Jamie Dimon’s bonus represents another whale of a fail for JPMorgan. The board’s decision to give its chairman and chief executive a 73 percent raise, to $20 million, is unjustifiable after last year’s performance. Shareholders should have a loud say against this pay – and lead director Lee Raymond.
For starters, Dimon’s pay increased far faster than did the company’s stock. JPMorgan’s shares were up a third, just keeping pace with U.S. universal banking rivals. Core earnings also weren’t anything to brag about. At $42 billion, before taxes and provisions and after adjusting for one-off items, according to Citigroup analysts, that represented a 2.4 percent decline from 2012.
Directors weren’t convincing with their rationale either. Gaining market share is only good if it comes with more profit. Improving customer satisfaction is encouraging, but an inadequate metric on which to base a pay raise. Trying to deflect the legal bills by blaming much of it on pre-acquisition Washington Mutual and Bear Stearns ignores the fact that Dimon signed those deals. Claiming the bank has improved controls “under Mr Dimon’s stewardship” is plain laughable. Regulators forced them on him.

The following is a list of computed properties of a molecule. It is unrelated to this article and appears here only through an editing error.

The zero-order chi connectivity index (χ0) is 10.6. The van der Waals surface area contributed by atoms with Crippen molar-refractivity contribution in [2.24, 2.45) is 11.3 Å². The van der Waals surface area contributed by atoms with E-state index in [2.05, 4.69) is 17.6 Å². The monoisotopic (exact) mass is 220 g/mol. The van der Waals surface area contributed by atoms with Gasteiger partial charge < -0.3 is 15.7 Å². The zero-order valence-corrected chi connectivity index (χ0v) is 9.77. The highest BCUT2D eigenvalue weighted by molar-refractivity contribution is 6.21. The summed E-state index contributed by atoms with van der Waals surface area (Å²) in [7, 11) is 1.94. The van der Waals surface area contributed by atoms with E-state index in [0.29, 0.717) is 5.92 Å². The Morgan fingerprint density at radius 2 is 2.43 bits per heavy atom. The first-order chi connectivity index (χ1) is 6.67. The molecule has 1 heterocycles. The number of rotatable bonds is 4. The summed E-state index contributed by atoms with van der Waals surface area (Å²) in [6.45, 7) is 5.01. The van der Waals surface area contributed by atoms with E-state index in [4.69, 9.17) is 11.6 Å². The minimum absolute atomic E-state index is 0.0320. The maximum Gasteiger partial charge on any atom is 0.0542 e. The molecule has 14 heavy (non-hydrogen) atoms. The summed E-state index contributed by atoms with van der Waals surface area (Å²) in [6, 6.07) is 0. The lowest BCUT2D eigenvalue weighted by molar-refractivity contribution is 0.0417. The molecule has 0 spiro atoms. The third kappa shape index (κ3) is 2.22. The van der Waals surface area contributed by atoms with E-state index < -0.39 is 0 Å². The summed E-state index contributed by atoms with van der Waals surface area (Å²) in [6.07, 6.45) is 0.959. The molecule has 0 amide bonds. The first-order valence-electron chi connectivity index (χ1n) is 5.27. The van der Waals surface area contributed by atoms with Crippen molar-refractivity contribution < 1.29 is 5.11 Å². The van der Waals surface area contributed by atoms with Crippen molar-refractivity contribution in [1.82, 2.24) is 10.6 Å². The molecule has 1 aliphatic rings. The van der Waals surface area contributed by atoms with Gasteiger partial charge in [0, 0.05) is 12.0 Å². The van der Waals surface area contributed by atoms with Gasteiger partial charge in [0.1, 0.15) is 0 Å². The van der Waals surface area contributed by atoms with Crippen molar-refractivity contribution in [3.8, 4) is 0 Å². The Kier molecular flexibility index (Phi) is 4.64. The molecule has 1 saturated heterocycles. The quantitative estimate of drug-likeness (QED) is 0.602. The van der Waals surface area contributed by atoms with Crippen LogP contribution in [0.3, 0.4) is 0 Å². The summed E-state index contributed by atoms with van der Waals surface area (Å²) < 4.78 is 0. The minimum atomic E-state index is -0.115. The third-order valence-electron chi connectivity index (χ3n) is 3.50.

The payout bonanza probably won’t help employee morale at JPMorgan. The bank set aside just 1 percent more for salaries and bonuses last year than in 2012. Shareholders, too, should be outraged by such unwarranted profligacy on executive compensation. Unlike staff, they at least get to vote on the matter at the upcoming annual meeting.
Though not binding, such ballots can have some influence. Citi’s board scrambled to appease investors after they rejected pitifully low targets in 2012 for then-boss Vikram Pandit to receive a big financial reward. Within months, he was gone.
Shareholders also can have their voices heard about JPMorgan’s directors, some of whom seem to have been browbeaten or wholly captured by Dimon, evidenced by a New York Times report that they feared they might “alienate the chief executive” by cutting his pay. Compensation committee members Stephen Burke and William Weldon deserve scrutiny. So, too, does Raymond, the onetime Exxon Mobil boss, who has the heightened responsibility of keeping watch over a boss with concentrated power. Their pay decision reveals an oversight failure as big as Dimon’s of his chief investment office.